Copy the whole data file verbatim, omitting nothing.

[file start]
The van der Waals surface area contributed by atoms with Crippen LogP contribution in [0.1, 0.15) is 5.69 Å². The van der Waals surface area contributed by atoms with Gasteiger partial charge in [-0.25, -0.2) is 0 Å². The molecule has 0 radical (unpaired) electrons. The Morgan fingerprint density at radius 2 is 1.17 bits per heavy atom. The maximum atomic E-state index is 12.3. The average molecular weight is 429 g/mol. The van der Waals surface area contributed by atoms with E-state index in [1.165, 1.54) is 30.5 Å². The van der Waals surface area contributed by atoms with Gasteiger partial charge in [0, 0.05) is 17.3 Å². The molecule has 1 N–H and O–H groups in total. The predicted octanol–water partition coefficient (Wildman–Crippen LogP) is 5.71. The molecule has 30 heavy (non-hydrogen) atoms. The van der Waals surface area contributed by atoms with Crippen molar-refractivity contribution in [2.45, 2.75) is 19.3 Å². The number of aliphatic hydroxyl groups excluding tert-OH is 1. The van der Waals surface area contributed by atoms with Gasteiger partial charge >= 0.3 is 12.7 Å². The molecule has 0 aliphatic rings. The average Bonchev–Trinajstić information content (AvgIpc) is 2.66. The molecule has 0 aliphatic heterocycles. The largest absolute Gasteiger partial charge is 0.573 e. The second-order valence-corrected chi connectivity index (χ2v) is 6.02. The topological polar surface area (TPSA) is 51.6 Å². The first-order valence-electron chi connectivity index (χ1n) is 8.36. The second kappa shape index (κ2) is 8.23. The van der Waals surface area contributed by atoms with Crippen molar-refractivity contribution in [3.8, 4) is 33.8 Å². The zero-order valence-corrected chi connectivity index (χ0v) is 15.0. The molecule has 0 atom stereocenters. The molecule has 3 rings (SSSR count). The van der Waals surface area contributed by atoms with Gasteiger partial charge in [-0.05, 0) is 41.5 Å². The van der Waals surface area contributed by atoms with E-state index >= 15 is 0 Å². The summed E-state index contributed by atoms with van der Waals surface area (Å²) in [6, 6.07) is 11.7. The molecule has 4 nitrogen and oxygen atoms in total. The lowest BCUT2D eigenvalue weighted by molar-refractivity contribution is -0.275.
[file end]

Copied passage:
The van der Waals surface area contributed by atoms with Crippen LogP contribution in [0.1, 0.15) is 5.69 Å². The van der Waals surface area contributed by atoms with Gasteiger partial charge in [-0.25, -0.2) is 0 Å². The molecule has 0 radical (unpaired) electrons. The Morgan fingerprint density at radius 2 is 1.17 bits per heavy atom. The maximum atomic E-state index is 12.3. The average molecular weight is 429 g/mol. The van der Waals surface area contributed by atoms with E-state index in [1.165, 1.54) is 30.5 Å². The van der Waals surface area contributed by atoms with Gasteiger partial charge in [0, 0.05) is 17.3 Å². The molecule has 1 N–H and O–H groups in total. The predicted octanol–water partition coefficient (Wildman–Crippen LogP) is 5.71. The molecule has 30 heavy (non-hydrogen) atoms. The van der Waals surface area contributed by atoms with Crippen molar-refractivity contribution in [2.45, 2.75) is 19.3 Å². The number of aliphatic hydroxyl groups excluding tert-OH is 1. The van der Waals surface area contributed by atoms with Gasteiger partial charge >= 0.3 is 12.7 Å². The molecule has 0 aliphatic rings. The average Bonchev–Trinajstić information content (AvgIpc) is 2.66. The molecule has 0 aliphatic heterocycles. The largest absolute Gasteiger partial charge is 0.573 e. The second-order valence-corrected chi connectivity index (χ2v) is 6.02. The topological polar surface area (TPSA) is 51.6 Å². The first-order valence-electron chi connectivity index (χ1n) is 8.36. The second kappa shape index (κ2) is 8.23. The van der Waals surface area contributed by atoms with Crippen molar-refractivity contribution in [3.8, 4) is 33.8 Å². The zero-order valence-corrected chi connectivity index (χ0v) is 15.0. The molecule has 0 atom stereocenters. The molecule has 3 rings (SSSR count). The van der Waals surface area contributed by atoms with Gasteiger partial charge in [-0.05, 0) is 41.5 Å². The van der Waals surface area contributed by atoms with E-state index >= 15 is 0 Å². The summed E-state index contributed by atoms with van der Waals surface area (Å²) in [6, 6.07) is 11.7. The molecule has 4 nitrogen and oxygen atoms in total. The lowest BCUT2D eigenvalue weighted by molar-refractivity contribution is -0.275.